I do. It’s a fun tune. Click play and feel free to listen to it in the background while you read this article. You’ll find these lyrics ring true for the words used in termination clauses in employment contracts.
Simply put, a termination clause is put in a written employment contract by the employer, so that it can dismiss an employee without providing as much notice or termination pay, as it would otherwise be required to at law.
“In the event the company wishes to terminate the employee’s employment without just cause, it will pay the employee a severance payment equal to the wages only that the employee would have received during the applicable notice period. This will be in accordance with the provincial legislation for the province of employment (Alberta).”
The employer, in this case, has attempted to draft the clause so that if it wishes to dismiss an employee without cause, the employee will only get the notice or severance pay set out in the Employment Standards Code (“Code”); not the much higher notice or severance pay that the employee is entitled to at law.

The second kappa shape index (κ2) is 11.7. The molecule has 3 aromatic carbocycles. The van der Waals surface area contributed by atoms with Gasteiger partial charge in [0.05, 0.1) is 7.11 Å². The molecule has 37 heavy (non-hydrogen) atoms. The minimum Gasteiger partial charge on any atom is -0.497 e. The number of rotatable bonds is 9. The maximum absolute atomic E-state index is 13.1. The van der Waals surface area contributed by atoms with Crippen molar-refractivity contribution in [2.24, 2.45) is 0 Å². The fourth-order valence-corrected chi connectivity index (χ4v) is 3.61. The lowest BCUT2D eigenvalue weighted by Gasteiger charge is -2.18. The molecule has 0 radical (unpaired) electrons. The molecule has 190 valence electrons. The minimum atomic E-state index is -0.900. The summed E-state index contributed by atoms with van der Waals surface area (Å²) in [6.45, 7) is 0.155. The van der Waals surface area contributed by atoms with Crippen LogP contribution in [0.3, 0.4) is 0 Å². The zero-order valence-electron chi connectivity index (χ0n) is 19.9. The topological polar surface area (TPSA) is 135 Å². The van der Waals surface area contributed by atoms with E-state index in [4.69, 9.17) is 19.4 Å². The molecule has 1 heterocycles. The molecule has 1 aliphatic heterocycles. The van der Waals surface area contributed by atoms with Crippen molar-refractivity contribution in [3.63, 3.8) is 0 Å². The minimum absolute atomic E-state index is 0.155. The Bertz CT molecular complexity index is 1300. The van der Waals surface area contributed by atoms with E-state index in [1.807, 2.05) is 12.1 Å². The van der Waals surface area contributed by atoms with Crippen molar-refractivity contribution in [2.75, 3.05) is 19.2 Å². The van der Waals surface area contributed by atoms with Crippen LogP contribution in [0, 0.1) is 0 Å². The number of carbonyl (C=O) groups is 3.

• Employee rights, such as the right to reasonable notice or pay in lieu of notice (severance pay) can be limited through clear an unequivocal language.
• To limit an employee’s notice period (or severance pay) to the minimums set out in the Code, the language in the termination clause must be drafted with a high level of clarity.
• The minimum notice periods set out in the Code are the “floor”. This means that employees dismissed without cause are “at least” entitled to those minimums. However, at law, employees are entitled to more than the minimums.
• To create an enforceable termination clause limiting the employee to the minimums in the Code, it must be drafted specifically to state that the employee is, indeed, limited to those minimums.
The clause simply stated that the termination notice period “will be in accordance” with the Code. It didn’t say the employee “was limited to” the minimums in the Code.
If you’re going to draft a termination clause in your employment contracts, make sure the clause is clear and you have the magic “limiting” words.
Or, better yet, invest in the ounce of prevention by having an employment lawyer draft those magic words for you. It might just save you from dealing with the pound of cure later on.
Darren Schmidt is a lawyer at Stringam LLP’s Lethbridge and Fort McMurray offices. He maintains a focus of employment and labour law and has a pre-law background as a human resources practitioner.